Thursday, July 12, 2007

Cross-country trip worth it for some autograph hounds 

STATELINE -- Even in a parking lot, Michael Jordan's footwork is slick enough to elude all pursuers.

That includes Gary Patterson and Levi Morland, who came all the way from Kansas City, Mo., to catch Jordan before the basketball legend played Wednesday's practice round in preparation for the American Century Championship at Edgewood Tahoe Golf Course.

"Jordan's the toughest," said Patterson, who tried but failed to obtain the autograph of the most popular celebrity in the tournament. "He's in such demand."

Jordan knows this.

That's why he was driven to a side entrance of the Edgewood clubhouse while Patterson, Morland and a handful of other autograph chasers waited in front for one of the biggest stars in sports.

By the time the tournament autograph hounds knew what was happening, Jordan, maneuvering behind a screen of security guards, was clear of the throng, the same way he avoided opponents while leading the Chicago Bulls to six National Basketball Association championships in the 1990s.

Jordan is returning to Edgewood after missing last year's 54-hole tournament that features some of the biggest names in athletics and entertainment.

"See, I told you," Nichol Romo of Stockton, Calif., said after Jordan was inside. "Jordan always comes in over there. I know his security. I know his drivers."

Romo, a veteran tournament celebrity watcher, had seen Jordan's moves in other years. She tried to advise Patterson and Morland before Jordan's arrival. She told them Jordan wouldn't be signing autographs, at least not in the parking lot. But Patterson refused to believe her.

"You're talking crazy," he said.

But Romo, attending the tournament with her son Camrin, turned out to be right.

"Those guys think they know everything," Nichol Romo said after Patterson and Morland missed Jordan.

Sometime during their long and circuitous trip to Lake Tahoe, maybe Patterson and Morland, both 27, convinced themselves Jordan would sign.

"He's the greatest athlete who ever lived," said Patterson, wearing a number 23 Jordan replica Bulls jersey, identical to Morland's.

To get Jordan's signature, along with the autographs of as many of the tournament's other celebrities as possible, Patterson and Morland flew from Kansas City to Las Vegas, then rented a car and drove 445 miles north to Reno, all on Monday.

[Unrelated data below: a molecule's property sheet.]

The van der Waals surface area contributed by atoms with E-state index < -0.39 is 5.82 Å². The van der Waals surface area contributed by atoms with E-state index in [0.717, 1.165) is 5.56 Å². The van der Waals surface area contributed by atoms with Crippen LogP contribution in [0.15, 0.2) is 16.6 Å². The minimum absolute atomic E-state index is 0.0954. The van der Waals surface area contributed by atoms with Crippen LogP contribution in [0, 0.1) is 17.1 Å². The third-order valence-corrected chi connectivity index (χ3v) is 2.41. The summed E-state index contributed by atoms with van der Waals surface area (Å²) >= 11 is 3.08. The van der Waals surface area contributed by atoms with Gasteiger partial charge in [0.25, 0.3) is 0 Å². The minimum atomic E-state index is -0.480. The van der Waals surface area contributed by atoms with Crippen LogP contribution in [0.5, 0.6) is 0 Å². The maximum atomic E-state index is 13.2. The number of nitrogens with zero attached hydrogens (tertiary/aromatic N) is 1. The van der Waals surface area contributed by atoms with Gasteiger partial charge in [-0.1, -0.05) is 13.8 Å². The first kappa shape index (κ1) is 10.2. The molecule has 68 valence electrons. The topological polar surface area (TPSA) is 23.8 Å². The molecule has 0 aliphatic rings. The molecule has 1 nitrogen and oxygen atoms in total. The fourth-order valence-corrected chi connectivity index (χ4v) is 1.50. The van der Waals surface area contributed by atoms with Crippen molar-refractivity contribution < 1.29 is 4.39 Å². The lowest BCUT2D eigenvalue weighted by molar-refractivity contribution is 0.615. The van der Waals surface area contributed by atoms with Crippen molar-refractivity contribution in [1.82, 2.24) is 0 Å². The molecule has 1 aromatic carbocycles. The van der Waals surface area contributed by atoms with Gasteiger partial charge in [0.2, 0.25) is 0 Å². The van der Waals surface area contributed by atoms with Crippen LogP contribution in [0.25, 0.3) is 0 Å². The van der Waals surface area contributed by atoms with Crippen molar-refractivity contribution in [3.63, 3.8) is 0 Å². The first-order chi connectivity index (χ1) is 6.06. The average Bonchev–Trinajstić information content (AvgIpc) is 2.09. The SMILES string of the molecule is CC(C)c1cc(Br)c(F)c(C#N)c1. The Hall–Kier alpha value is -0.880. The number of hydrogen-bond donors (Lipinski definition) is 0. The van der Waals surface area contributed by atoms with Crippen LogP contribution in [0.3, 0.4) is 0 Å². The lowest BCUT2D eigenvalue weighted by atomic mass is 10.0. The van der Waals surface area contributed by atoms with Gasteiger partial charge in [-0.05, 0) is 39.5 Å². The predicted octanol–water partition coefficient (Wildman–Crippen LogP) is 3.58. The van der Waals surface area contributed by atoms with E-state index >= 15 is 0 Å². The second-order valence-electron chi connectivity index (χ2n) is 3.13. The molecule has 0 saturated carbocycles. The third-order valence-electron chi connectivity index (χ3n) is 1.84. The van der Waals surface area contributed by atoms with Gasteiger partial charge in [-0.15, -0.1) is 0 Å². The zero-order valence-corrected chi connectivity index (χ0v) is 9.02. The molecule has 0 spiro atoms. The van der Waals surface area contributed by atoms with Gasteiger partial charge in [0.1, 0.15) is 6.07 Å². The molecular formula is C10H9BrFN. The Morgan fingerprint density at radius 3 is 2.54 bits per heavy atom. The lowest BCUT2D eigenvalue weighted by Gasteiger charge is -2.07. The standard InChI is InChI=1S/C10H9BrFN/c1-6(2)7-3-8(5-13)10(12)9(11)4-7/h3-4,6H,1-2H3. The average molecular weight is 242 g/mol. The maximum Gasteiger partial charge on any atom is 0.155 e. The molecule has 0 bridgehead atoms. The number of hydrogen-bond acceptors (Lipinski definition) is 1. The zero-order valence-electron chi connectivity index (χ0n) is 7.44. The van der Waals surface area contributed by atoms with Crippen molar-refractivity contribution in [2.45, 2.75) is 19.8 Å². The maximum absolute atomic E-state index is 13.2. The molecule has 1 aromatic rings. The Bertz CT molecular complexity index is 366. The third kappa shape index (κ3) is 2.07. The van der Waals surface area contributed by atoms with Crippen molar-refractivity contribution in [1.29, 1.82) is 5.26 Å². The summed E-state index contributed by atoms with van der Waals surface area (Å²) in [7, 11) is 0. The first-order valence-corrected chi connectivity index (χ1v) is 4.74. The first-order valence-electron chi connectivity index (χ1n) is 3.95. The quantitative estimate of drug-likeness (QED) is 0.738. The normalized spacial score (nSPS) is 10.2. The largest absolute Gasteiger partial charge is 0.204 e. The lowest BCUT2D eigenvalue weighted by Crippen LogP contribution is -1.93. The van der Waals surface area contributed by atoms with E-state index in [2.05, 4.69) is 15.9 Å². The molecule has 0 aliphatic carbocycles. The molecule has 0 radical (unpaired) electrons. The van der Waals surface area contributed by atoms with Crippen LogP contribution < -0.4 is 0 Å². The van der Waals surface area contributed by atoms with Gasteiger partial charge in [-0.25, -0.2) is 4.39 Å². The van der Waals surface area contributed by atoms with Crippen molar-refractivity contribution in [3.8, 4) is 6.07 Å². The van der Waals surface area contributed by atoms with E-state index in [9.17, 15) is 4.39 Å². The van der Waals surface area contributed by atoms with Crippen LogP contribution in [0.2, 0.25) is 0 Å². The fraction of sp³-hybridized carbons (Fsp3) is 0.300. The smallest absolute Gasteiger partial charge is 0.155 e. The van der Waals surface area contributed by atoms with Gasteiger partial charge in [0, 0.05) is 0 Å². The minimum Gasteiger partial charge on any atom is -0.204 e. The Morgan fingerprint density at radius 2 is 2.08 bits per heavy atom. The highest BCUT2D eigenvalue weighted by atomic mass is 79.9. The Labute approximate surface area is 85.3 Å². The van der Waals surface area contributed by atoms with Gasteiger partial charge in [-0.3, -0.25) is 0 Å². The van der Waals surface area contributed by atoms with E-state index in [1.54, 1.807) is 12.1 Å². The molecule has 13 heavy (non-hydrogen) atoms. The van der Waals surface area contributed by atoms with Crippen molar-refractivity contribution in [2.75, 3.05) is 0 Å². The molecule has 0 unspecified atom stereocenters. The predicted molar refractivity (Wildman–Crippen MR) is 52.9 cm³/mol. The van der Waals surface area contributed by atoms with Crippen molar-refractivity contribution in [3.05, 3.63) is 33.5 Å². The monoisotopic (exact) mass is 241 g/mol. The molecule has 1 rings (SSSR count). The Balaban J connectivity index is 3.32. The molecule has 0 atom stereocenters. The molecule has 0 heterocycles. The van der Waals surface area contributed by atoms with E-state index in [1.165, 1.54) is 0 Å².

It was a matter of money.

Flying from Kansas City to Reno and back would have cost them $559 each, Patterson said. The round trip to Las Vegas was $198 each and renting the car for a week cost $130. Patterson and Morland return home today, driving from Tahoe to Las Vegas, then flying to Kansas City.

Do the math.

"We just came to get autographs, mainly," said Patterson, who, with Morland, has been to a Super Bowl and World Series in pursuit of star signatures. "It's a little vacation."

Celebrity signatures are the golf tournament's main attraction. Autograph seekers gather at the clubhouse every morning. They follow stars around the course. They wait for them at the end of their rounds.

Some celebrities adopt unique strategies to avoid the autograph hounds.

Emmitt Smith, the National Football League's all-time leading rusher, arrived at the clubhouse front door. But Smith kept walking, holding a cell phone to his ear and looking at the ground.

"The old cell phone trick," said Patterson, who'd seen it before. "It's a classic move. You know what's even better? When they're pretending they're on the cell phone and it rings."

But Patterson and Morland did have some success.

"We got that Brandi girl," Morland said of Brandi Chastain, the former U.S. women's soccer star who is playing in the tournament.

They also got former National Football League quarterbacks Joe Theismann and Jim McMahon, along with former National Hockey League star Brett Hull. They were waiting for Herman Edwards, coach of their hometown football team, the Kansas City Chiefs.

"We've been out on the golf course all day," Morland said.

They hadn't given up on Jordan. It was only lunchtime. The afternoon remained.

"A lot of times he won't sign until after he's done playing," Morland said. "We'll wait all day."

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